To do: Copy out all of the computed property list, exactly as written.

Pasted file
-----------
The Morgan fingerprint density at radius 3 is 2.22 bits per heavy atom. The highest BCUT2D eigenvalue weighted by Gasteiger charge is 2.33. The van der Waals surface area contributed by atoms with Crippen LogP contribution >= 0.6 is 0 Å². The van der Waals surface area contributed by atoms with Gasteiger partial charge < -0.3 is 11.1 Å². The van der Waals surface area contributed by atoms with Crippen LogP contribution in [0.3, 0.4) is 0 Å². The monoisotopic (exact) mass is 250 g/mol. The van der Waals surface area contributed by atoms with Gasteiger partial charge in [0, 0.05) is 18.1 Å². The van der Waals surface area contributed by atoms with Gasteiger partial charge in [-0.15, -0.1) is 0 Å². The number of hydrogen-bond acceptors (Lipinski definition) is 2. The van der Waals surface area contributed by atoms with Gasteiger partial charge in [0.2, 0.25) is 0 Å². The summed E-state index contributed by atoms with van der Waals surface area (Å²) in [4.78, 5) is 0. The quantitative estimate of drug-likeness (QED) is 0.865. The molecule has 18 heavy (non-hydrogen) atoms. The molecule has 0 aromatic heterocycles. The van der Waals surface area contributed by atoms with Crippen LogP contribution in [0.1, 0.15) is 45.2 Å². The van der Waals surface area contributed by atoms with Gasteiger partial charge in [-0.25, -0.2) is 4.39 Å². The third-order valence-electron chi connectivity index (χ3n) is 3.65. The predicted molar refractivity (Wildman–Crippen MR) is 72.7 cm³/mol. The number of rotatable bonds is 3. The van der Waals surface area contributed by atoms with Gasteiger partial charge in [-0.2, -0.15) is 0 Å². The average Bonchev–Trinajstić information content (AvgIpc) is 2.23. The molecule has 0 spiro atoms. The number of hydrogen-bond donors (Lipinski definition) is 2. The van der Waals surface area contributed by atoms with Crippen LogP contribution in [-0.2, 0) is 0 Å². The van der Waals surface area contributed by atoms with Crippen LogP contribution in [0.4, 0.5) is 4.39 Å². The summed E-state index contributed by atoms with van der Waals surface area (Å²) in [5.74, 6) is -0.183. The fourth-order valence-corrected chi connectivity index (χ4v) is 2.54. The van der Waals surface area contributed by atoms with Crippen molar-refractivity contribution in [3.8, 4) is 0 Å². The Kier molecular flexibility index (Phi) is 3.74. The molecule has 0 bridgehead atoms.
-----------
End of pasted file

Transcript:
The Morgan fingerprint density at radius 3 is 2.22 bits per heavy atom. The highest BCUT2D eigenvalue weighted by Gasteiger charge is 2.33. The van der Waals surface area contributed by atoms with Crippen LogP contribution >= 0.6 is 0 Å². The van der Waals surface area contributed by atoms with Gasteiger partial charge < -0.3 is 11.1 Å². The van der Waals surface area contributed by atoms with Crippen LogP contribution in [0.3, 0.4) is 0 Å². The monoisotopic (exact) mass is 250 g/mol. The van der Waals surface area contributed by atoms with Gasteiger partial charge in [0, 0.05) is 18.1 Å². The van der Waals surface area contributed by atoms with Gasteiger partial charge in [-0.15, -0.1) is 0 Å². The number of hydrogen-bond acceptors (Lipinski definition) is 2. The van der Waals surface area contributed by atoms with Gasteiger partial charge in [0.2, 0.25) is 0 Å². The summed E-state index contributed by atoms with van der Waals surface area (Å²) in [4.78, 5) is 0. The quantitative estimate of drug-likeness (QED) is 0.865. The molecule has 18 heavy (non-hydrogen) atoms. The molecule has 0 aromatic heterocycles. The van der Waals surface area contributed by atoms with Crippen LogP contribution in [0.1, 0.15) is 45.2 Å². The van der Waals surface area contributed by atoms with Gasteiger partial charge in [-0.25, -0.2) is 4.39 Å². The third-order valence-electron chi connectivity index (χ3n) is 3.65. The predicted molar refractivity (Wildman–Crippen MR) is 72.7 cm³/mol. The number of rotatable bonds is 3. The van der Waals surface area contributed by atoms with Gasteiger partial charge in [-0.2, -0.15) is 0 Å². The average Bonchev–Trinajstić information content (AvgIpc) is 2.23. The molecule has 0 spiro atoms. The number of hydrogen-bond donors (Lipinski definition) is 2. The van der Waals surface area contributed by atoms with Crippen LogP contribution in [-0.2, 0) is 0 Å². The van der Waals surface area contributed by atoms with Crippen LogP contribution in [0.4, 0.5) is 4.39 Å². The summed E-state index contributed by atoms with van der Waals surface area (Å²) in [5.74, 6) is -0.183. The fourth-order valence-corrected chi connectivity index (χ4v) is 2.54. The van der Waals surface area contributed by atoms with Crippen molar-refractivity contribution in [3.8, 4) is 0 Å². The Kier molecular flexibility index (Phi) is 3.74. The molecule has 0 bridgehead atoms.